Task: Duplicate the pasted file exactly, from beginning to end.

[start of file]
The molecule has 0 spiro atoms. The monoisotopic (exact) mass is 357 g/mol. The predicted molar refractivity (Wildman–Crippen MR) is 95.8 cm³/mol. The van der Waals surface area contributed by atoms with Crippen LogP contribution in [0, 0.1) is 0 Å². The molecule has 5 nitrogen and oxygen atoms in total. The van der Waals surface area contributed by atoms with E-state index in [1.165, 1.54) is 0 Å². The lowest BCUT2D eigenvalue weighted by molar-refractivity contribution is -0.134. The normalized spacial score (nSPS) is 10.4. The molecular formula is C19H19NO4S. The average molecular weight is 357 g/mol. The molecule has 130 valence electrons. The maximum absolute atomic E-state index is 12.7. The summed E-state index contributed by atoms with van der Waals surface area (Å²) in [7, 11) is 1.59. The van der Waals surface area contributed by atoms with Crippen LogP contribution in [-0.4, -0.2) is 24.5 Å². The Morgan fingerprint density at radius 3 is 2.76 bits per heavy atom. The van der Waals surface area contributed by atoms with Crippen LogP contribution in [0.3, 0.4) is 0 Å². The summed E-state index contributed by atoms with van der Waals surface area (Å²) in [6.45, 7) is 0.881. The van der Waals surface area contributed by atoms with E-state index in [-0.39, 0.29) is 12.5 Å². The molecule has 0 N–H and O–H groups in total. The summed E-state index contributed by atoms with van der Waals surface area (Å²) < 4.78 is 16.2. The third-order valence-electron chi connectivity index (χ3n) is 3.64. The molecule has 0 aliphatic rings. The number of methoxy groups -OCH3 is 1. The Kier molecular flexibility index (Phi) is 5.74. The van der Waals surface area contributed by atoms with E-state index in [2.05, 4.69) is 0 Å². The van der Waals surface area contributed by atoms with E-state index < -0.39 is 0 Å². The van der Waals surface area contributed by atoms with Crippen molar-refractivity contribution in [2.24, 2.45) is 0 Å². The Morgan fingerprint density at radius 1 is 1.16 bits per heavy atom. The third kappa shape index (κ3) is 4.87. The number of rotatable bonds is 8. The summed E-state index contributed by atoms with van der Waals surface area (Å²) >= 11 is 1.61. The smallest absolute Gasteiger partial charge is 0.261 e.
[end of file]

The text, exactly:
The molecule has 0 spiro atoms. The monoisotopic (exact) mass is 357 g/mol. The predicted molar refractivity (Wildman–Crippen MR) is 95.8 cm³/mol. The van der Waals surface area contributed by atoms with Crippen LogP contribution in [0, 0.1) is 0 Å². The molecule has 5 nitrogen and oxygen atoms in total. The van der Waals surface area contributed by atoms with E-state index in [1.165, 1.54) is 0 Å². The lowest BCUT2D eigenvalue weighted by molar-refractivity contribution is -0.134. The normalized spacial score (nSPS) is 10.4. The molecular formula is C19H19NO4S. The average molecular weight is 357 g/mol. The molecule has 130 valence electrons. The maximum absolute atomic E-state index is 12.7. The summed E-state index contributed by atoms with van der Waals surface area (Å²) in [7, 11) is 1.59. The van der Waals surface area contributed by atoms with Crippen LogP contribution in [-0.4, -0.2) is 24.5 Å². The Morgan fingerprint density at radius 3 is 2.76 bits per heavy atom. The van der Waals surface area contributed by atoms with Crippen LogP contribution in [0.3, 0.4) is 0 Å². The summed E-state index contributed by atoms with van der Waals surface area (Å²) in [6.45, 7) is 0.881. The van der Waals surface area contributed by atoms with E-state index in [-0.39, 0.29) is 12.5 Å². The molecule has 0 N–H and O–H groups in total. The summed E-state index contributed by atoms with van der Waals surface area (Å²) < 4.78 is 16.2. The third-order valence-electron chi connectivity index (χ3n) is 3.64. The molecule has 0 aliphatic rings. The number of methoxy groups -OCH3 is 1. The Kier molecular flexibility index (Phi) is 5.74. The van der Waals surface area contributed by atoms with E-state index in [2.05, 4.69) is 0 Å². The van der Waals surface area contributed by atoms with E-state index < -0.39 is 0 Å². The van der Waals surface area contributed by atoms with Crippen molar-refractivity contribution in [2.24, 2.45) is 0 Å². The Morgan fingerprint density at radius 1 is 1.16 bits per heavy atom. The third kappa shape index (κ3) is 4.87. The number of rotatable bonds is 8. The summed E-state index contributed by atoms with van der Waals surface area (Å²) >= 11 is 1.61. The smallest absolute Gasteiger partial charge is 0.261 e.